Animal Legal Defense Fund Offers $5,000 Reward in Case of Cat Killed in Clallam County
Reward for information leading to the arrest and conviction of the person or people responsible
Contact: Natalia Lima, firstname.lastname@example.org, 201-679-7088
CLALLAM COUNTY, Washington—The Animal Legal Defense Fund, the nation’s preeminent legal advocacy organization for animals, is offering a $5,000 reward for information leading to the arrest and conviction of the person or people responsible for killing a 7-year-old domestic long hair cat named Tarot. Officials reported that Tarot was found cut in half in Shane Park early on Sunday, July 8, 2018.
Tarot lived in Port Angeles and was “a beloved member” of his family, his distraught guardian wrote on Facebook after his killing. Tarot’s body was discovered near a children’s playground, where it had been placed after being cut in half in another location. Deputy Chief Jason Viada of the Port Angeles Police Department said to a local news outlet that Tarot’s body had been “clean cut by a sharp tool.” That, coupled with the lack of teeth or claw marks led investigating police to conclude that Tarot had been killed by a human.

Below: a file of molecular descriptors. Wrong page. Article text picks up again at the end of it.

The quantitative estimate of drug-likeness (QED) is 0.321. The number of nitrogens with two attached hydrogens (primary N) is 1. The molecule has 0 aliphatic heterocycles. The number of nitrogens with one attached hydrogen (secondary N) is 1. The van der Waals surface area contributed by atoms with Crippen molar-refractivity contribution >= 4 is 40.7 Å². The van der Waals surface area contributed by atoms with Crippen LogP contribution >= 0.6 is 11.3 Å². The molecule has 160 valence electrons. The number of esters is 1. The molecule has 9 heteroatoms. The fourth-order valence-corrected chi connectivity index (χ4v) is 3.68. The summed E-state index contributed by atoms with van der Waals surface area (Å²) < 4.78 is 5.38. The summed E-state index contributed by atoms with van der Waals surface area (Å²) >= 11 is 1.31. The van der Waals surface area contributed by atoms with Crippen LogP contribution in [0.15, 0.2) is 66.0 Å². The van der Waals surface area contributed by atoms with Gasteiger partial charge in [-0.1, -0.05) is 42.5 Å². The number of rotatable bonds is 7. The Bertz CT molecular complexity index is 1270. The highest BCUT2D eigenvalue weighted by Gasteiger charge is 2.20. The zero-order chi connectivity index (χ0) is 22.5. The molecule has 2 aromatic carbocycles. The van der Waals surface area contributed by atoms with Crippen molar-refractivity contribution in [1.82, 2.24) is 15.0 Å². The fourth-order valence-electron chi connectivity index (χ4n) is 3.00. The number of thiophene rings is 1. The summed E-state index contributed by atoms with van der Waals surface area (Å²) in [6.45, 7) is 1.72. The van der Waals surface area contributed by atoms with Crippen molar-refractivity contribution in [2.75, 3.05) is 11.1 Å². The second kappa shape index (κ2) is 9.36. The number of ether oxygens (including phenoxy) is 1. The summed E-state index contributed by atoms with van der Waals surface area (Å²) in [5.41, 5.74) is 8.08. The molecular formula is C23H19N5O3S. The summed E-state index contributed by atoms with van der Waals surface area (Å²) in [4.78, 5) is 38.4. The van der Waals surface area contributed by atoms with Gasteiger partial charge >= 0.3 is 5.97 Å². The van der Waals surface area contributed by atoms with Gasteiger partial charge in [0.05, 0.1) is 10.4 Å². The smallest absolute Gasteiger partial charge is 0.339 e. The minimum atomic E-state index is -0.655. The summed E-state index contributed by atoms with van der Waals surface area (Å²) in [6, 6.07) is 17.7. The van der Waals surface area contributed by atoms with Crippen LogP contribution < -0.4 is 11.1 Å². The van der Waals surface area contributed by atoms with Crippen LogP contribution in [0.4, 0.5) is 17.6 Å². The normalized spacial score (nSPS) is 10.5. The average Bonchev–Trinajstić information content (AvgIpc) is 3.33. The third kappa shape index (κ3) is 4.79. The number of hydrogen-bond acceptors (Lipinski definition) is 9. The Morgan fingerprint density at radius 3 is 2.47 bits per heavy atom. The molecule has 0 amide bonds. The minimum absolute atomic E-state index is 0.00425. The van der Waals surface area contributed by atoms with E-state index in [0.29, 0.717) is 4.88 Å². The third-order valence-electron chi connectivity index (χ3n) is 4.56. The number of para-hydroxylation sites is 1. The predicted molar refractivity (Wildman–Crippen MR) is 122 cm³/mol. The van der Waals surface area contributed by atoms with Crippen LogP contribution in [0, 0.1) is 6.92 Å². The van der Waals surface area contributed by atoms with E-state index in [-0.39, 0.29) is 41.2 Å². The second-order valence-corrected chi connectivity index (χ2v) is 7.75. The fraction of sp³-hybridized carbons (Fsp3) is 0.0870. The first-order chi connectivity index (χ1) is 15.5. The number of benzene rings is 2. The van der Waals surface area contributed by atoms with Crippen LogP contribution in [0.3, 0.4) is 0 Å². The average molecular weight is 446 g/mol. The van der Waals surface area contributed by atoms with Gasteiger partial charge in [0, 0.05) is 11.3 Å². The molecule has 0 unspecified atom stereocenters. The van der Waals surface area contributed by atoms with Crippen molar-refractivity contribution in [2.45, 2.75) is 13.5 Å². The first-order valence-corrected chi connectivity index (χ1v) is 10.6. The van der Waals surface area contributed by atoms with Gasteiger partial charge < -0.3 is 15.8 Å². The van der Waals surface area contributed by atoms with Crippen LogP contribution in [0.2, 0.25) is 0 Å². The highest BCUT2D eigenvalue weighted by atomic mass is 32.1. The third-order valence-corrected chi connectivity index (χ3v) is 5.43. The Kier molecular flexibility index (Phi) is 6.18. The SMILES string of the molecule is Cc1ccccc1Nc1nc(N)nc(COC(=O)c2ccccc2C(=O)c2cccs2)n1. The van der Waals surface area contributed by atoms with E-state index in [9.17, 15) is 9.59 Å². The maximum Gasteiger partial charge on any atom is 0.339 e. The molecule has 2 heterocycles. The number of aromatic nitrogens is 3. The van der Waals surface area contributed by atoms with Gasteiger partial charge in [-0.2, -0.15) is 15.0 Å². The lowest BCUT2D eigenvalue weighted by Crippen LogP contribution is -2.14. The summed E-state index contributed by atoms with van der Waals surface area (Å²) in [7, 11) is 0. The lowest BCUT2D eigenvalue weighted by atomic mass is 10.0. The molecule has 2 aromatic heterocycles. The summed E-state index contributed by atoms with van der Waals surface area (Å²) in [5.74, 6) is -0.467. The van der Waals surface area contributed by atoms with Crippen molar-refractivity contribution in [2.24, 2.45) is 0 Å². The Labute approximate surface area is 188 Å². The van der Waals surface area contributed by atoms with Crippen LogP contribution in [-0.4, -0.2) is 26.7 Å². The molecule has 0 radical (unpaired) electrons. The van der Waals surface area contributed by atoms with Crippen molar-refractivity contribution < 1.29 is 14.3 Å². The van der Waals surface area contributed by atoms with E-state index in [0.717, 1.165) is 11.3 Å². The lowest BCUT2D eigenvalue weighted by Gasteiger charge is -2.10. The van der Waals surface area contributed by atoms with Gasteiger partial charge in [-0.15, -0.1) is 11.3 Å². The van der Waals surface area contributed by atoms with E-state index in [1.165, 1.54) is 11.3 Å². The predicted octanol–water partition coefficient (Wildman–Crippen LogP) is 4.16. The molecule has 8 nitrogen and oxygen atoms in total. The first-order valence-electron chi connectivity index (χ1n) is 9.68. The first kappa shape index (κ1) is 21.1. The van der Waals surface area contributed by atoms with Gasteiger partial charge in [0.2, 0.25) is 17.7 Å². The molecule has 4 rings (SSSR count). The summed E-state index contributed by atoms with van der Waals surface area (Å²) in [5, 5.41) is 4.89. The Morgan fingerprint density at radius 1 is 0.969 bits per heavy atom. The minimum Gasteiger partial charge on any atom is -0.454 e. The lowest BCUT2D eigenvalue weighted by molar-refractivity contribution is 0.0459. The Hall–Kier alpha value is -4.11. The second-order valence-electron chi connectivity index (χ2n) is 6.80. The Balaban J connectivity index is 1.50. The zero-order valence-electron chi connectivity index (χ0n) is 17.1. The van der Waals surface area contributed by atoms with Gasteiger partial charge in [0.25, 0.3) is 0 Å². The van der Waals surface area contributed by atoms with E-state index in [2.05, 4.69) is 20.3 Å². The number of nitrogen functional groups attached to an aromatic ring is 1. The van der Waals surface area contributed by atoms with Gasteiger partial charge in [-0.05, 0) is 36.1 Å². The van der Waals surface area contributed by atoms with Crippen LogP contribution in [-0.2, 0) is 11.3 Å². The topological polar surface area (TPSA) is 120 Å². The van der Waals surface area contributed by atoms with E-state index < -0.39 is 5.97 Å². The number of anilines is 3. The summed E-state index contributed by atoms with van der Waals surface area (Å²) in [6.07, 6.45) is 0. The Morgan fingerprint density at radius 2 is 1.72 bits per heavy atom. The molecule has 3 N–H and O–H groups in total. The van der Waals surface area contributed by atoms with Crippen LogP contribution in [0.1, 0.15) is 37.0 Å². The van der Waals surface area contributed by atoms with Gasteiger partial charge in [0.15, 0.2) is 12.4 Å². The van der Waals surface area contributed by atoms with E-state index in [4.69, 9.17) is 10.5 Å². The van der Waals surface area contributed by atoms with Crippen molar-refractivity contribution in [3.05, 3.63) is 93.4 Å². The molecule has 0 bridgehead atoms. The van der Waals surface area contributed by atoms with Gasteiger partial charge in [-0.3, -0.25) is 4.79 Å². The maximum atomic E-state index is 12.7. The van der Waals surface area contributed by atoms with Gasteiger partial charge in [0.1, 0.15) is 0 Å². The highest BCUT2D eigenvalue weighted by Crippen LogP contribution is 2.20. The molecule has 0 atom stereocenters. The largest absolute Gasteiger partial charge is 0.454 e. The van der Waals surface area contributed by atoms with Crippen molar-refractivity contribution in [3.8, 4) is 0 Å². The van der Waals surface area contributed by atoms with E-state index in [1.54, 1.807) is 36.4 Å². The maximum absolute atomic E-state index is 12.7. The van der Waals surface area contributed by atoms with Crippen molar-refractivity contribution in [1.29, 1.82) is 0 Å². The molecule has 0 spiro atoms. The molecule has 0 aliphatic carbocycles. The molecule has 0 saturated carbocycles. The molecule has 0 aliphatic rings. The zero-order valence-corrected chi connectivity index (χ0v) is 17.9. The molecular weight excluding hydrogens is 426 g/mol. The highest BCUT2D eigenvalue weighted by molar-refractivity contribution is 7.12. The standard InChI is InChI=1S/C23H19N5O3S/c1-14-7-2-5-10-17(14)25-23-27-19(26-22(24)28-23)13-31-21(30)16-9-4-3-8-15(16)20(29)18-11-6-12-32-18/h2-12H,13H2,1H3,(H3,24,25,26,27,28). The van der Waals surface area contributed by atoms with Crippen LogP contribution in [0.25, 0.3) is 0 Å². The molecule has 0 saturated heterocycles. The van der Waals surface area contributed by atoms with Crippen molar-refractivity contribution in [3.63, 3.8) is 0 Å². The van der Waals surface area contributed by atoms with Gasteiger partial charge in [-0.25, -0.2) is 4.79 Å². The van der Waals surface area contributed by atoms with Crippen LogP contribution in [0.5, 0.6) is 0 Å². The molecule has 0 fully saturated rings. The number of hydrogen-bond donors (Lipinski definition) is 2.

In Washington, it is a Class C felony to intentionally kill an animal by a means causing undue suffering, or while manifesting an extreme indifference to life. The maximum penalty is up to five years imprisonment or a $10,000 fine, or both; along with an additional $1,000 fine to be paid to the county to prevent animal cruelty.
“Violence against companion animals is one of the strongest predictors for other crimes and violent acts,” said Animal Legal Defense Fund Executive Director Stephen Wells. “The perpetrator of this heinous crime poses a threat to all members of the Port Angeles community – both human and nonhuman.”
If you have information related to this incident, please contact the Port Angeles Police Department at (360) 452-4545.
On September 28, 2018, Governor Jerry Brown signed Senate Bill 1249, making California the first state to ban the sale of most cosmetics tested on animals. The new law goes into effect January 1, 2020.
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